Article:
A pleasure and delight of combing a bookshop in a random way (this is what browsing means) is that you are guaranteed to make a 'find'. A serendipitous happy find you never knew about but it instantly becomes a prized possession. A recent visit to Bookdealers of Melville yielded just such a small delight. It is a thinning small book on Arthur Elliott, the photographer of the architecture of the Cape and the master of black and white, light and shadow images of Cape scenes. Arthur Elliott (b. 1870, d.
Michael Walker first published his Early Architects of Cape Town in 2012. The book has been a success and a new edition has recently been published. I reviewed the first edition in 2015 (click here to read).
The first thing this book taught me was the meaning of Iziko (it means hearth in Xhosa). The Iziko organization (from its website) is a cluster of fourteen Cape museums covering natural history, social history and a number of art collections.
In June, Dr Dean Allen author and lecturer, delivered a wonderful lecture to members of the Johannesburg Heritage Foundation. The venue was Northwards and the setting perfect for a lecture that matched the period of the room so perfectly. The theme was the subject of this book and the lecture immediately made me want to reach for the book and read more about Matjiesfontein and the man who made the village. Better still a trip to Matjiesfontein to capture the town that has been restored to its pristine condition and enjoy the Victorian era ambience.
Cape Town has always been the most photogenic and dramatic of South African cities. A photograph is worth a thousand words and old photographs have a special historical and visual appeal. Van Graan in this book pays homage to past photographers of Cape Town while also showcasing his own work and that of Philip Massie. The contemporary aerial photographs are by The Aerial Perspective.
I discovered the existence of the Lwandle Migrant Labour Museum (located in Lwandle, the nearest township to Somerset West and Gordon's Bay) when enjoying a Christmas seaside vacation. Somerset West is worth exploring with many layers of historical experience from the great wine estates of Vergelegen and Lourensford to the remnants of industrial archaeology to be seen at the old Somerset West African Explosives and Chemical Industries estate, from the scenic drive through Gordon's Bay to the unusual workers museum at Lwandle which is the subject of this book.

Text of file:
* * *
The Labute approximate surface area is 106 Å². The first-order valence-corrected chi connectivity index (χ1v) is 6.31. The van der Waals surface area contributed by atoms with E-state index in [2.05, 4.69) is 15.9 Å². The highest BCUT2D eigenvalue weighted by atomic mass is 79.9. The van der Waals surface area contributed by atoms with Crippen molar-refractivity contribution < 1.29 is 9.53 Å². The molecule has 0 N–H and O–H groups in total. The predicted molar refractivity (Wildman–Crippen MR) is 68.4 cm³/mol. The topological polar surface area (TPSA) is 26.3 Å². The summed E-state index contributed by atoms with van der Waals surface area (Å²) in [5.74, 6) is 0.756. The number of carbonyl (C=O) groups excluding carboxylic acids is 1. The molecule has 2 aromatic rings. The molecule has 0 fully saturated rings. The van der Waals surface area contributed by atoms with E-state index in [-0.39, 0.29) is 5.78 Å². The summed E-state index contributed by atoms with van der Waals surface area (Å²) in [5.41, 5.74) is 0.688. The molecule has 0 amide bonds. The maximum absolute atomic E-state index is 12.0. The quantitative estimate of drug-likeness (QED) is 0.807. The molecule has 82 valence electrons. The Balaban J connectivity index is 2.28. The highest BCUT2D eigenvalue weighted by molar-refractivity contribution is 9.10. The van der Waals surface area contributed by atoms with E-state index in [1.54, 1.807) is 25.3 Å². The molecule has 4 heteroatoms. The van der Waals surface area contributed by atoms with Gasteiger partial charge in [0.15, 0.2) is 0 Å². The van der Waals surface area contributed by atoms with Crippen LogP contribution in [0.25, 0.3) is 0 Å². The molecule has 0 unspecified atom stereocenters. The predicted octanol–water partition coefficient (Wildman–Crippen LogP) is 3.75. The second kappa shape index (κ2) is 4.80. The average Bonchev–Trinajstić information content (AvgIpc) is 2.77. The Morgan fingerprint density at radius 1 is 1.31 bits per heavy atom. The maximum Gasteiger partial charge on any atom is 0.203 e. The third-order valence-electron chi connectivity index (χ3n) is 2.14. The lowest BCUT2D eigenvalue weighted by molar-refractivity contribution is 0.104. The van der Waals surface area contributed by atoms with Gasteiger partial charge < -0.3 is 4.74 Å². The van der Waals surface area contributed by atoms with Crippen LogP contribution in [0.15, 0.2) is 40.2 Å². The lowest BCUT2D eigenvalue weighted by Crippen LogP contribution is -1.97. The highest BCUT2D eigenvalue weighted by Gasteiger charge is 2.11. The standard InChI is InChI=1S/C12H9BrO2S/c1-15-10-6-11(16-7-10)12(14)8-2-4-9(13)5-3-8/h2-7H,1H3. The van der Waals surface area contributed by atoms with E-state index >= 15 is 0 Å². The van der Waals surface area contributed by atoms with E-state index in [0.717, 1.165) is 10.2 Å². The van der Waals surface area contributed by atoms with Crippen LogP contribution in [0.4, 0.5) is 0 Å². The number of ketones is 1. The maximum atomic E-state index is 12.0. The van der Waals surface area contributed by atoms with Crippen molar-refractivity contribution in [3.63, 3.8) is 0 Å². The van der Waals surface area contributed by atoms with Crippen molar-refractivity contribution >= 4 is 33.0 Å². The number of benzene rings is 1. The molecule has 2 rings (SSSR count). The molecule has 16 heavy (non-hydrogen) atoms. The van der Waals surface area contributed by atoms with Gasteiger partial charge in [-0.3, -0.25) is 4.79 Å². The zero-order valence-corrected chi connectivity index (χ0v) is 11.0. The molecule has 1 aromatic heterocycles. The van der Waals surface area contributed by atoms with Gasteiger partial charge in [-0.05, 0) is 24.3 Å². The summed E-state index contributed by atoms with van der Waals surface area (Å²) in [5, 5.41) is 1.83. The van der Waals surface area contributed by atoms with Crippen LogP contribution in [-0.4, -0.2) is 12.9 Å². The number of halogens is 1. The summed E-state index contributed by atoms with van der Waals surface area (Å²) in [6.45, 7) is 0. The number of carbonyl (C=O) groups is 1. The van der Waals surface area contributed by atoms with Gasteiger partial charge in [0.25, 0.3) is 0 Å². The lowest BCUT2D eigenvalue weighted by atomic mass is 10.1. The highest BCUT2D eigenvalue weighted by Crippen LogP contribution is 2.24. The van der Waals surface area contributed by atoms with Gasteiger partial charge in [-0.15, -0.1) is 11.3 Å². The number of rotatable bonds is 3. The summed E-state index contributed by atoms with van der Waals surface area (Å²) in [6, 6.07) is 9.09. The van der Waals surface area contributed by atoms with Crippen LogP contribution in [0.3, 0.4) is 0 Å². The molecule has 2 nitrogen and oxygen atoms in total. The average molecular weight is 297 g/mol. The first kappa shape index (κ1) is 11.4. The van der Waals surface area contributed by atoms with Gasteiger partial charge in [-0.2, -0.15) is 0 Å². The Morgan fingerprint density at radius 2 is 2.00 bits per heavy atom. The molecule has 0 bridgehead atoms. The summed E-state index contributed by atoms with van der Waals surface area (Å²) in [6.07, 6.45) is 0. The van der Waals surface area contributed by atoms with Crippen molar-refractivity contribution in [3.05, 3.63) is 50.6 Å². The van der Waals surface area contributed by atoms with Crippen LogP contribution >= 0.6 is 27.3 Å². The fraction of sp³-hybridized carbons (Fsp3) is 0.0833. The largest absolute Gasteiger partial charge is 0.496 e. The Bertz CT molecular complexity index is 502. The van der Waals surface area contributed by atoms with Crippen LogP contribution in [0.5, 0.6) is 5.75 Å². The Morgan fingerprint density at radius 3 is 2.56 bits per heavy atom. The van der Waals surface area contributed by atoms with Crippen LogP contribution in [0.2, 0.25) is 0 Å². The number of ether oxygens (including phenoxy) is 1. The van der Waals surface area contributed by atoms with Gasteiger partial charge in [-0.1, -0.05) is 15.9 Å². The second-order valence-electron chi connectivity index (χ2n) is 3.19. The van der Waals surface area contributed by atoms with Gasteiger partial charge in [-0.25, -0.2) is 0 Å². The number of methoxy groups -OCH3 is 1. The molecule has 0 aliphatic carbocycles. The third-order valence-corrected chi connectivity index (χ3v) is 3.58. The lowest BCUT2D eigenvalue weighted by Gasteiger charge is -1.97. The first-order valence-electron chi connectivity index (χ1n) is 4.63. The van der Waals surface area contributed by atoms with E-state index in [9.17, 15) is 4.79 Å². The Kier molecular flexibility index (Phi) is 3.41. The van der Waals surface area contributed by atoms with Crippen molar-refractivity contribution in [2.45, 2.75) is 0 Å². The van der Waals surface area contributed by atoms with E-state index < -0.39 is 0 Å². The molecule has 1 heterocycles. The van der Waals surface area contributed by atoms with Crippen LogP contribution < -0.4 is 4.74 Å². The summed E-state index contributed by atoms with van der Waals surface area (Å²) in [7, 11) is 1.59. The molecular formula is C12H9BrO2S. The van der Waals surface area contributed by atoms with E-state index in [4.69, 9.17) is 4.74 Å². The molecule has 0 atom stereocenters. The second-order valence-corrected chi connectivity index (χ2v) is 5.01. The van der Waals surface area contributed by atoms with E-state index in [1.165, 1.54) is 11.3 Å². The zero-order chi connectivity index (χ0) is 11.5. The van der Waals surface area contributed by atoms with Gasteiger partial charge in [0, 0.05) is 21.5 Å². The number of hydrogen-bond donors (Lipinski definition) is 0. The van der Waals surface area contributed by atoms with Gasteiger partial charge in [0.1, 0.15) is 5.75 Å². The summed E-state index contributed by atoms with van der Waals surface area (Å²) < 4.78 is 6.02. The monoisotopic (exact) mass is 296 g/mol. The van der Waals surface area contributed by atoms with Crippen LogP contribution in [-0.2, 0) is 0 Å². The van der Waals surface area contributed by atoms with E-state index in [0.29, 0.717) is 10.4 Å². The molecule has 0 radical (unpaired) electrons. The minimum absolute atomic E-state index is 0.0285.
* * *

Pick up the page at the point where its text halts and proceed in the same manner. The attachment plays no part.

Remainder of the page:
I first encountered the work of Nic Coetzer when searching for information about the South African presence at the series of Empire exhibitions held in Britain before the Second World War. I was intrigued by his analysis as to why the South African pavilion, for example at the Wembley Empire Exhibition of 1924/25 and again the Glasgow exhibition of 1938 at Bellahouston Park, should have been designed in Cape Dutch architectural style.
Hidden Cape Town by Paul Duncan and Alain Proust, Publisher: Struik Lifestyle. Illustrated, 1st edition published 2013 (240 pages & ISBN 978143170299) and 2nd edition published 2016 (232 pages & ISBN 9791432307936).
Homeless Wanderers Movement mental Illness in the Cape Colony in the Nineteenth Century by Sally Swartz. Published by UCT press, 2015, Paperback, 224 pages, illustrated. Reviewed in 2015.
Review of The Reb and the Rebel Jewish Narratives in South Africa 1892-1913. Edited by Carmel Schrire and Gwynne Schrire. Published by UCT Press and the Kaplan Centre of Jewish Studies and Research, University of Cape Town. 2016. Paperback, illustrated. 258 pages. ISBN no. 9780799224931
Nita Spilhaus by Peter Elliott, published by Peter Eliott, edited by Glenda Younge, Illustrated, 194 pages. Cape Impressionist painters were a small group of Cape artists who lived and worked in the Cape and were prolific and productive in the early twentieth century. In their outdoor scenic paintings they sought to capture the special light and colours of the magical Cape landscape. The portraits are even more interesting.
Western Provincial an album of Paintings and Drawings of the Western Cape, by Desiree Picton-Seymour and R I B Webster, 1952, Maskew Miller, Cape Town, 36 plates , 80 pages. This book was a collaborative effort by the artist (Picton-Seymour) and the author (Webster). The charm of this slender volume is that it captures in tipped in plates and scraper board drawings some of the architecture of the Western Cape. It is an artistic and romantic gem.